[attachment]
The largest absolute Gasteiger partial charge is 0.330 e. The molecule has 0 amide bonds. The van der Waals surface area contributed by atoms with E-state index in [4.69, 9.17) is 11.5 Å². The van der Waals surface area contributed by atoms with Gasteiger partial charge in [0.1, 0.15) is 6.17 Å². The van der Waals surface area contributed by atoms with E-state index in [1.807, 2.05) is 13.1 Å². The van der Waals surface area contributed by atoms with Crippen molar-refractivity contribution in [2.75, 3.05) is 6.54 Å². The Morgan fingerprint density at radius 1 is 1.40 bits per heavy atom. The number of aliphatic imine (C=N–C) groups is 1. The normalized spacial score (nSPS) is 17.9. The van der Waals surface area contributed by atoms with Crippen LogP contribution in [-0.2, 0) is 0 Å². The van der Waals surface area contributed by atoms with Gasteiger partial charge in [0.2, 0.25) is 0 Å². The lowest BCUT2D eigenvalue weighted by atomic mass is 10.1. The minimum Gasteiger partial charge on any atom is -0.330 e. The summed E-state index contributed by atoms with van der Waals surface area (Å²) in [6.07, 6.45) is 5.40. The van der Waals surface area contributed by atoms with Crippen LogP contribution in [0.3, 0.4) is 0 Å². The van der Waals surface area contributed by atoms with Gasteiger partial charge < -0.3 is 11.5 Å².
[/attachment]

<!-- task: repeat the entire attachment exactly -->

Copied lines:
The largest absolute Gasteiger partial charge is 0.330 e. The molecule has 0 amide bonds. The van der Waals surface area contributed by atoms with E-state index in [4.69, 9.17) is 11.5 Å². The van der Waals surface area contributed by atoms with Gasteiger partial charge in [0.1, 0.15) is 6.17 Å². The van der Waals surface area contributed by atoms with E-state index in [1.807, 2.05) is 13.1 Å². The van der Waals surface area contributed by atoms with Crippen molar-refractivity contribution in [2.75, 3.05) is 6.54 Å². The Morgan fingerprint density at radius 1 is 1.40 bits per heavy atom. The number of aliphatic imine (C=N–C) groups is 1. The normalized spacial score (nSPS) is 17.9. The van der Waals surface area contributed by atoms with Crippen LogP contribution in [-0.2, 0) is 0 Å². The van der Waals surface area contributed by atoms with Gasteiger partial charge in [0.2, 0.25) is 0 Å². The lowest BCUT2D eigenvalue weighted by atomic mass is 10.1. The minimum Gasteiger partial charge on any atom is -0.330 e. The summed E-state index contributed by atoms with van der Waals surface area (Å²) in [6.07, 6.45) is 5.40. The van der Waals surface area contributed by atoms with Crippen LogP contribution in [0.3, 0.4) is 0 Å². The van der Waals surface area contributed by atoms with Gasteiger partial charge < -0.3 is 11.5 Å².